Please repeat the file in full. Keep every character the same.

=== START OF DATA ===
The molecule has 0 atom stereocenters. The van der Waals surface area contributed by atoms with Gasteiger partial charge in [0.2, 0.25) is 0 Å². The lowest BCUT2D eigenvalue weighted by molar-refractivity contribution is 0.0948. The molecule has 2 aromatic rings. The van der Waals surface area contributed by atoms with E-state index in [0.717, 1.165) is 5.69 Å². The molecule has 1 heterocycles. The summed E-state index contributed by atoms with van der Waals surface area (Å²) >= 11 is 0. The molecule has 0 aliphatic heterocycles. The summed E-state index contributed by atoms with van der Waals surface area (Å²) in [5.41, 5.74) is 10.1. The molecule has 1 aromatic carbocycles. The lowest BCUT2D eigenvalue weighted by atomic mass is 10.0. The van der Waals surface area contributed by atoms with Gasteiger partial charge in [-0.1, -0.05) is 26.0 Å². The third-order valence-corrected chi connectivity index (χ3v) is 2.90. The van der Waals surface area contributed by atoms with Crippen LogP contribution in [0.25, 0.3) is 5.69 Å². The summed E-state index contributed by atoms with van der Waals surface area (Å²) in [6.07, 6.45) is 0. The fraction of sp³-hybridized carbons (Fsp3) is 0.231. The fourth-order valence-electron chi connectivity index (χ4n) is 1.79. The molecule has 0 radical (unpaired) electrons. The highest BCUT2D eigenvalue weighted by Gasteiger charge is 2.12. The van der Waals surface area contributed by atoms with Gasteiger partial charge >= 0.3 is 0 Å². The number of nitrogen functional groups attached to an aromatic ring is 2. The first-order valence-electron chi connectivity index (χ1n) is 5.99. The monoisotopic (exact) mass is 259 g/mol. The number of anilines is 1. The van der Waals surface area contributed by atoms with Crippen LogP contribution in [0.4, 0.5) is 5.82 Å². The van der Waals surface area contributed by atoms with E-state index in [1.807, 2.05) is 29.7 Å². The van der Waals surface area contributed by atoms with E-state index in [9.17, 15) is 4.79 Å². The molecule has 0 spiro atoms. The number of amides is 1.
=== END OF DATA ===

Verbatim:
The molecule has 0 atom stereocenters. The van der Waals surface area contributed by atoms with Gasteiger partial charge in [0.2, 0.25) is 0 Å². The lowest BCUT2D eigenvalue weighted by molar-refractivity contribution is 0.0948. The molecule has 2 aromatic rings. The van der Waals surface area contributed by atoms with E-state index in [0.717, 1.165) is 5.69 Å². The molecule has 1 heterocycles. The summed E-state index contributed by atoms with van der Waals surface area (Å²) >= 11 is 0. The molecule has 0 aliphatic heterocycles. The summed E-state index contributed by atoms with van der Waals surface area (Å²) in [5.41, 5.74) is 10.1. The molecule has 1 aromatic carbocycles. The lowest BCUT2D eigenvalue weighted by atomic mass is 10.0. The van der Waals surface area contributed by atoms with Gasteiger partial charge in [-0.1, -0.05) is 26.0 Å². The third-order valence-corrected chi connectivity index (χ3v) is 2.90. The van der Waals surface area contributed by atoms with Crippen LogP contribution in [0.25, 0.3) is 5.69 Å². The summed E-state index contributed by atoms with van der Waals surface area (Å²) in [6.07, 6.45) is 0. The fraction of sp³-hybridized carbons (Fsp3) is 0.231. The fourth-order valence-electron chi connectivity index (χ4n) is 1.79. The molecule has 0 radical (unpaired) electrons. The highest BCUT2D eigenvalue weighted by Gasteiger charge is 2.12. The van der Waals surface area contributed by atoms with Gasteiger partial charge >= 0.3 is 0 Å². The number of nitrogen functional groups attached to an aromatic ring is 2. The first-order valence-electron chi connectivity index (χ1n) is 5.99. The monoisotopic (exact) mass is 259 g/mol. The number of anilines is 1. The van der Waals surface area contributed by atoms with Crippen LogP contribution in [0.4, 0.5) is 5.82 Å². The van der Waals surface area contributed by atoms with E-state index in [1.807, 2.05) is 29.7 Å². The van der Waals surface area contributed by atoms with E-state index in [9.17, 15) is 4.79 Å². The molecule has 0 spiro atoms. The number of amides is 1.